Companies organising conferences, seminars and exhibitions: blogs are the ideal focal point for collating and distributing information to attendees pre-Conference and for gathering feedback from them during and after the Event. You can update the conference details and add new information yourself, and you automatically develop a powerful online Search Engine marketing tool as well.

    Companies looking to develop a network or community around themselves: as a networking tool, a business blog can help in many different ways but one of its most powerful is when it allows the creation of a network of like minded people interested in a particular area. It is particularly positive for the company setting this up and running it because they find themselves at the centre of this network and therefore in a high profile position.

    Companies developing new products or services: customer feedback and input is essential in the product development process. By taking the step to allow this feedback to take place on a Blog, you are allowing discussions and generating ideas which can be invaluable to the process. Added to this, you have a group of people who have contributed to the product and so are likely to be its strongest evangelists and advocates.

    Ah, so many options! What other types of companies would you consider to be ideal candidates to consider using blogs

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    Optimising your Blog for Search EnginesWarning – Long Post (even for me!)

    Remember that when it comes to “Optimising your blog”, looking at the factors which will be picked up by the Search Engines is only one part of the equation. You also need to consider optimising the blog for your readers and optimising for your business objectives – creating a blog which happens to rank highly for certain relevant key word phrases is going to be of zero value to you if you can’t back that up with things that your readers are interested in. (We looked at Optimising for your Readers in part 1 and optimising for your business comes in part 3).

    Most of the elements mention here can be applied to all full blown blogs – however, hosted blogs (particularly free ones) are unlikely to offer the flexibility to allow you to change all of these elements. So, if you are looking to really benefit from a fully optimised blog then I recommend you check out what’s on offer before you begin. For me, the full WordPress system, particularly because of the wealth of specialist plugins, is extremely powerful in SEO terms (and my first choice of blogging system), and so I will be referencing suitable sources from the WordPress community where possible.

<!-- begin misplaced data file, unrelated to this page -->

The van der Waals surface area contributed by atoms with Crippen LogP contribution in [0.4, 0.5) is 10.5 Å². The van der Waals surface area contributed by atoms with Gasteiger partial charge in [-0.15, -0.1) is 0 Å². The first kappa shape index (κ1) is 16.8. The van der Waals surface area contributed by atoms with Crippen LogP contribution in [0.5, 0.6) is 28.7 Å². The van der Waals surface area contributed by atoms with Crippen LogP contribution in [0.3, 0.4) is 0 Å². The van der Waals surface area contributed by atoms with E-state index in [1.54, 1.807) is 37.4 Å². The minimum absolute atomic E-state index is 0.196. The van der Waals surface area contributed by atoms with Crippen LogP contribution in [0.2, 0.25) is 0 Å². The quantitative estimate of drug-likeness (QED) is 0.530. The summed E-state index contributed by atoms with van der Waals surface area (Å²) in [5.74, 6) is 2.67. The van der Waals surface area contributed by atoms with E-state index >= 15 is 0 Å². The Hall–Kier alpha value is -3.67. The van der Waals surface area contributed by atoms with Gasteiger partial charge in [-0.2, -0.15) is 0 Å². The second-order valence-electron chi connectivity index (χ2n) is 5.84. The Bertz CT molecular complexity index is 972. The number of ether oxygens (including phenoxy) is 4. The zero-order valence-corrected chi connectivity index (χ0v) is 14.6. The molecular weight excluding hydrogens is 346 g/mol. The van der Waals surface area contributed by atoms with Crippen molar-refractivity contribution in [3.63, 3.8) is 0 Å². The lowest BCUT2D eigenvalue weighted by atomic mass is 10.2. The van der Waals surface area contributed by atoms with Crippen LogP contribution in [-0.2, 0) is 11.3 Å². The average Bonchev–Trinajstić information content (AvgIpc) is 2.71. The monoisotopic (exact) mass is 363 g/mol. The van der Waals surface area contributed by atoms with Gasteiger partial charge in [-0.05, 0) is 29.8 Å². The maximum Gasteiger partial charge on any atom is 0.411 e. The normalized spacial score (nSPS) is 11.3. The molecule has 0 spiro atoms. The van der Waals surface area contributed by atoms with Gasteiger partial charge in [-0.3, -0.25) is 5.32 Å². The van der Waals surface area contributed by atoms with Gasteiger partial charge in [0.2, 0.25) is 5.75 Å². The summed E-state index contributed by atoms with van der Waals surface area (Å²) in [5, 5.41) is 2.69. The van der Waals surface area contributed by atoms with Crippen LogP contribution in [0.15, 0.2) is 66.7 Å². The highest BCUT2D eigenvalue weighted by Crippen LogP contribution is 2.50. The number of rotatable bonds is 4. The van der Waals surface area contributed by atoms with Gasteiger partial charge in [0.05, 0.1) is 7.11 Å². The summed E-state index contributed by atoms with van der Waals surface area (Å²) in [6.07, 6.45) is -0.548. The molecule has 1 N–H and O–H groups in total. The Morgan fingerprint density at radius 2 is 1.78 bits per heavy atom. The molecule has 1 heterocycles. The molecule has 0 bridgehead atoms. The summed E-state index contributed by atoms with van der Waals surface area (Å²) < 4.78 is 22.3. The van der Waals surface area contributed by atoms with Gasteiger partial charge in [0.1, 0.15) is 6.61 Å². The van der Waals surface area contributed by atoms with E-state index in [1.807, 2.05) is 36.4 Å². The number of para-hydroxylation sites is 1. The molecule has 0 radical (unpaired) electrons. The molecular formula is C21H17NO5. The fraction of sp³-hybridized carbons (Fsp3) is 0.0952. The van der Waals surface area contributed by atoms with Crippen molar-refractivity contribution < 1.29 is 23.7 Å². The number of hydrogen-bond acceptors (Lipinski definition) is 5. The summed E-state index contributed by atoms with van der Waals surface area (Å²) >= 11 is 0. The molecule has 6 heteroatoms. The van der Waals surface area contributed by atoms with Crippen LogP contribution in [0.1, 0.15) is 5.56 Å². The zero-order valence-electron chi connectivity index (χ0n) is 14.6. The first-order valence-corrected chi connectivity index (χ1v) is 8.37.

While we will be looking at individual SEO elements, you have to remember that there are very few factors which will cause a major shift change to a post or page ranking on their own. Rather, it is the cumulative effect that has real value a prime example of “the sum of the parts being greater than the whole”. So on each page, decide on the specific keyword phrases you wish to target and make sure that all of the individual elements come together to support them. Although vitally important, I won’t be looking at inbound links here, but rather concentrating on elements on the blog itself.

    1. Title Tag

    Generally considered to be the most important individual item so well worth spending the time and getting right. While opinions vary, general consensus is that you have about 8 words to play with, with greater relevance awarded to those at the start of the tag to gain most benefit from this, ensure that as a default format, the title tag displays your “Blog post title” followed by “Blog name” so that the keywords in your post title are highlighted at the start of the tag.

    However, whenever possible, you should take the opportunity to write a custom Title Tag – with WordPress you can use the plugins such as Stephan Spencers SEO Title Tag or All in One SEO which will allow you to do this easily. What to write? Well, remember where the Title Tags appear youll find it at the top of your browser window and, more importantly, as the clickable link on the Search Engine Results page. So while you should look to include your keywords to appeal to the Search Engines, you also need to write something which will inspire your readers to click on that link!

    2. Post Text

    The old adage of content is king still holds true and perhaps is even more compelling in blogs as the writing is intended to be more “personal” than the normal text penned by a corporate website scribe. In any case, what you write about and then the actual words that you write is clearly crucial in all good business blogs, there should be a clear focus or direction for the blog overall, and it is likely that the content in each post is going to be focused on a certain subject matter as well. This will naturally lend itself to a keyword targeted post but and it is a big “BUT” it must be written in a way which will attract and then appeal to your readers. They must be your primary concern and focus!

    (more…)